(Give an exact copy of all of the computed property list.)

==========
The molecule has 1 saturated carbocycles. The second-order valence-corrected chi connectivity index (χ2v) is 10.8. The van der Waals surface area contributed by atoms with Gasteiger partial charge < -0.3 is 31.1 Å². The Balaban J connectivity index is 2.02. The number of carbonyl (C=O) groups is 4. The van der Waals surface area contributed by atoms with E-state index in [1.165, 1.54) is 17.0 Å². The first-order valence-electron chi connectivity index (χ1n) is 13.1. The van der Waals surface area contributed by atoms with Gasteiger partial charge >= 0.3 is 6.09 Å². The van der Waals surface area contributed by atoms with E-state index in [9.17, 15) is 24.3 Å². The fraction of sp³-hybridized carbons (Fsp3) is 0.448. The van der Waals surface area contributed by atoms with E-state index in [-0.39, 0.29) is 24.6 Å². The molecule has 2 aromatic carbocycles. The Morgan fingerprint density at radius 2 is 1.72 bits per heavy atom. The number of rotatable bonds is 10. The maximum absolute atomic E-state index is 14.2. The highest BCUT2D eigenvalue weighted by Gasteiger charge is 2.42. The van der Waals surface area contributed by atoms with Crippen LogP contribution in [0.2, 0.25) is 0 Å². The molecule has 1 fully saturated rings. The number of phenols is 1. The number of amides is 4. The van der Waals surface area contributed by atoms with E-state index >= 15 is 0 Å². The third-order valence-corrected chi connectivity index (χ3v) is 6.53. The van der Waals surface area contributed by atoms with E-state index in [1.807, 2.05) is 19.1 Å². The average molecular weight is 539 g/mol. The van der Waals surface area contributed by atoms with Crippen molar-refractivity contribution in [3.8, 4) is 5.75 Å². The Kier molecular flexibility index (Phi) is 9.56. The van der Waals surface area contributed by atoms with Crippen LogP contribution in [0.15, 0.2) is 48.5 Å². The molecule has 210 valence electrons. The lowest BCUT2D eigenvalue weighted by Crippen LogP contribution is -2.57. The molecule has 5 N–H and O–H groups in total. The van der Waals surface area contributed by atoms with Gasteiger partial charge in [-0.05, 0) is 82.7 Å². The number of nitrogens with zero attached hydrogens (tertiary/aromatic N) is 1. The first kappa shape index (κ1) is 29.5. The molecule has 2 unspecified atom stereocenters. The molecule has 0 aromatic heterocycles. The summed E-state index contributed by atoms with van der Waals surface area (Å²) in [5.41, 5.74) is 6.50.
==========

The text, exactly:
The molecule has 1 saturated carbocycles. The second-order valence-corrected chi connectivity index (χ2v) is 10.8. The van der Waals surface area contributed by atoms with Gasteiger partial charge < -0.3 is 31.1 Å². The Balaban J connectivity index is 2.02. The number of carbonyl (C=O) groups is 4. The van der Waals surface area contributed by atoms with E-state index in [1.165, 1.54) is 17.0 Å². The first-order valence-electron chi connectivity index (χ1n) is 13.1. The van der Waals surface area contributed by atoms with Gasteiger partial charge >= 0.3 is 6.09 Å². The van der Waals surface area contributed by atoms with E-state index in [9.17, 15) is 24.3 Å². The fraction of sp³-hybridized carbons (Fsp3) is 0.448. The van der Waals surface area contributed by atoms with E-state index in [-0.39, 0.29) is 24.6 Å². The molecule has 2 aromatic carbocycles. The Morgan fingerprint density at radius 2 is 1.72 bits per heavy atom. The number of rotatable bonds is 10. The maximum absolute atomic E-state index is 14.2. The highest BCUT2D eigenvalue weighted by Gasteiger charge is 2.42. The van der Waals surface area contributed by atoms with Crippen LogP contribution in [0.2, 0.25) is 0 Å². The molecule has 1 fully saturated rings. The number of phenols is 1. The number of amides is 4. The van der Waals surface area contributed by atoms with E-state index >= 15 is 0 Å². The third-order valence-corrected chi connectivity index (χ3v) is 6.53. The van der Waals surface area contributed by atoms with E-state index in [1.807, 2.05) is 19.1 Å². The average molecular weight is 539 g/mol. The van der Waals surface area contributed by atoms with Crippen molar-refractivity contribution in [3.8, 4) is 5.75 Å². The Kier molecular flexibility index (Phi) is 9.56. The van der Waals surface area contributed by atoms with Crippen LogP contribution in [0.15, 0.2) is 48.5 Å². The molecule has 210 valence electrons. The lowest BCUT2D eigenvalue weighted by Crippen LogP contribution is -2.57. The molecule has 5 N–H and O–H groups in total. The van der Waals surface area contributed by atoms with Gasteiger partial charge in [-0.05, 0) is 82.7 Å². The number of nitrogens with zero attached hydrogens (tertiary/aromatic N) is 1. The first kappa shape index (κ1) is 29.5. The molecule has 2 unspecified atom stereocenters. The molecule has 0 aromatic heterocycles. The summed E-state index contributed by atoms with van der Waals surface area (Å²) in [5.41, 5.74) is 6.50.